PS The link from the title is to the PBS site that accompanies their programming about this topic.

Monday, February 7, 2011

Link O'Day: Greenwich Lock Shop

Link O'Day:  Greenwich Locksmith...This one is just for fun. Someone shared this recently and I am passing it on. It is a very, very cool decor at a Lock Shop in NYC.

Saturday, February 5, 2011

Link O'Day: Information Fluency!

Today I was teaching a class to a wonderful group of students in San Antonio. I was sharing Teacher Librarian Ning with them, where I have a class group. During our lunch break I was looking around and noticed one of their spotlighted groups was about "Information Fluency." The term sounded a little familiar but it is not one I have been using. I went to the link that I was sharing and from there to other links and was completely captivated with the concept and nomenclature. It reminds me a little bit of Big6 but for older students, and for teachers to use. Anyway, there is great information to be had by going to the link above or to one of the links shared from it. Then you want to ask fluent are you? How can you increase students' fluency?

By the way, if you are a teacher or a librarian and you are not using TLNing, take some time to explore, join up, and participate! There are tons of great things going on there!

Friday, February 4, 2011

Link O'Day: and My Personal Story

Do you know someone who has had or is facing open heart surgery for heart valve repair or replacement? If so send them to this wonderful online support group for valve replacement recipients and their families:

Watching tonight's Barbara Walters special about open-heart surgery was more interesting than I expected. I got to see what went on in the operating room when I had my heart valve replacement in 2000. I got to see the heart lung machine like the one I was on. They even showed the saw that they use to open your chest and it really does look like a buzz saw. Her scar is similar to mine; in fact anyone having open-heart surgery has the same scar.  After surgery she stayed home for two and a half months. Wow. I was off work for about three weeks. I only missed one teaching day. Barbara had an aortic heart replacement. That is the most common valve-replacement surgery. Mine was the “out” valve, the mitral. Less common. Also, unlike Barbara and Robin Williams, I was not a candidate for a tissue valve. I have an artificial valve made of titanium. I think it is about the size of a nickel with two little flaps. If I am in a quiet place the ticking sound is audible both to me and to others. One day I had been out walking and got on the elevator to go back up to my office. A student looked over and said…is that your watch? Nope, I said, it’s just my heart.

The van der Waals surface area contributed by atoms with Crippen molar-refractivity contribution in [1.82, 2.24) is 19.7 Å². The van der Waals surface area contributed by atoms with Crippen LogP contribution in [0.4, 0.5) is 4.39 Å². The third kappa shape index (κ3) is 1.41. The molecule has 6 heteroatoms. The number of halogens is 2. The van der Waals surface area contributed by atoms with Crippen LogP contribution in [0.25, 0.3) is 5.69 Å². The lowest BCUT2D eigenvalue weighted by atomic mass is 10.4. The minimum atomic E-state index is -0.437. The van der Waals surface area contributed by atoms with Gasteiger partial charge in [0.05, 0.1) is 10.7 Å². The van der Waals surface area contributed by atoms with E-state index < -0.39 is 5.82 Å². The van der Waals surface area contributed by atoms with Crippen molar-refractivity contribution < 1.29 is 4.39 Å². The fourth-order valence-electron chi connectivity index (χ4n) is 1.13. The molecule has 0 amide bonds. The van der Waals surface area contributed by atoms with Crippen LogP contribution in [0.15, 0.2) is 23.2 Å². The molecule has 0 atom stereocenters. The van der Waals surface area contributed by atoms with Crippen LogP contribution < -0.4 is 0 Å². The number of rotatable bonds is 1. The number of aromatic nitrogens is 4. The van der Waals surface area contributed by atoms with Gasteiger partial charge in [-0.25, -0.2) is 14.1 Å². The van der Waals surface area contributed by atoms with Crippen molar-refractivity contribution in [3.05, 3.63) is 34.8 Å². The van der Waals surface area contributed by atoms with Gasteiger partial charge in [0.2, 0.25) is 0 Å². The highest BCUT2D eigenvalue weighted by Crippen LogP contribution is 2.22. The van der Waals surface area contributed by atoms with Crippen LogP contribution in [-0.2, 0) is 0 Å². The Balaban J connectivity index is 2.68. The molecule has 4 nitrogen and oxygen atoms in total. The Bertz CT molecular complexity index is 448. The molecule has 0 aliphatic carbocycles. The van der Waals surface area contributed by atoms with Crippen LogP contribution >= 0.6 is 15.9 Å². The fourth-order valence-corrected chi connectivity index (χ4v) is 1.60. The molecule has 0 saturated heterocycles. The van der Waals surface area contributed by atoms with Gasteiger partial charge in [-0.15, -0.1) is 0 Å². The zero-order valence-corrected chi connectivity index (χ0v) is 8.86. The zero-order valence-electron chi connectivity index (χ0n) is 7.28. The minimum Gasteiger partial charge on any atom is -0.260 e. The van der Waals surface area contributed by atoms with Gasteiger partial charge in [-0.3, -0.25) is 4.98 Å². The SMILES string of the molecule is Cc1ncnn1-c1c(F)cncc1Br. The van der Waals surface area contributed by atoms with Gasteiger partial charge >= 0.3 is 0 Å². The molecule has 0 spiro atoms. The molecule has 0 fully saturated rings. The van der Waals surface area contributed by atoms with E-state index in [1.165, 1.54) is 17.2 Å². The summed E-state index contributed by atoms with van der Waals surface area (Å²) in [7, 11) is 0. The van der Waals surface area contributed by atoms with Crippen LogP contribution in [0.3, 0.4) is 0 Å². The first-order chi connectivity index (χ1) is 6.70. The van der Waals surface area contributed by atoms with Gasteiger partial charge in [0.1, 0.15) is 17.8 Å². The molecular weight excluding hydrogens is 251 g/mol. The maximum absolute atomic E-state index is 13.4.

Robin Williams talked about the “brotherhood of the cracked chest,” and he likes to make a big deal of it. Same with Letterman. For them, it is comedic material as well as a life experience. Dave had a quintuple bypass. using arteries from his chest and legs. One thing I related to was when Dave talked about how bad he wanted to get them to take out the breathing tube because I felt the same way.  In fact, Dave’s description of the aftermath of surgery sounds more like mine.  I do remember being in ICU, as does he. He remembers the challenges of getting back on his feet and then taking walks in the hallways. Dave says he is different after surgery.  He also talked about the fact that his problem may return and he may go through the same thing again. Like Dave, I may have to have another surgery though there is no indication at this point. Sometimes the titanium valves just wear out! So if I live quite a few more years that could happen…it’s like the good news and the bad news.